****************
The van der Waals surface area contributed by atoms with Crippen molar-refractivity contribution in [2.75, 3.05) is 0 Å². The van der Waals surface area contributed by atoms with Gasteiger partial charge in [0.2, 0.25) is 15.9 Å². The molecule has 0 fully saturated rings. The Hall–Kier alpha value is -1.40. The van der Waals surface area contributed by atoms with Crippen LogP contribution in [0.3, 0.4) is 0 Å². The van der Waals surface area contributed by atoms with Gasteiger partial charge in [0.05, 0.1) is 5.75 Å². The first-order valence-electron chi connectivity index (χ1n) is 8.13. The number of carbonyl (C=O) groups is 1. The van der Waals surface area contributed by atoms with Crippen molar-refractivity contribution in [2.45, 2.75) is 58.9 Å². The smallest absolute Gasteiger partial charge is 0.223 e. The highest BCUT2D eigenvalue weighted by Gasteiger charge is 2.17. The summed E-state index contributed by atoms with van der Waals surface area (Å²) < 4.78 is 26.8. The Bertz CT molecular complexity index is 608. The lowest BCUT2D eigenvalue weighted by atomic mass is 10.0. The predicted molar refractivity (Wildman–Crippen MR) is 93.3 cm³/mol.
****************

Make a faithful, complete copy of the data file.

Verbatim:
The van der Waals surface area contributed by atoms with Crippen molar-refractivity contribution in [2.75, 3.05) is 0 Å². The van der Waals surface area contributed by atoms with Gasteiger partial charge in [0.2, 0.25) is 15.9 Å². The molecule has 0 fully saturated rings. The Hall–Kier alpha value is -1.40. The van der Waals surface area contributed by atoms with Crippen LogP contribution in [0.3, 0.4) is 0 Å². The van der Waals surface area contributed by atoms with Gasteiger partial charge in [0.05, 0.1) is 5.75 Å². The first-order valence-electron chi connectivity index (χ1n) is 8.13. The number of carbonyl (C=O) groups is 1. The van der Waals surface area contributed by atoms with Crippen molar-refractivity contribution in [2.45, 2.75) is 58.9 Å². The smallest absolute Gasteiger partial charge is 0.223 e. The highest BCUT2D eigenvalue weighted by Gasteiger charge is 2.17. The summed E-state index contributed by atoms with van der Waals surface area (Å²) < 4.78 is 26.8. The Bertz CT molecular complexity index is 608. The lowest BCUT2D eigenvalue weighted by atomic mass is 10.0. The predicted molar refractivity (Wildman–Crippen MR) is 93.3 cm³/mol.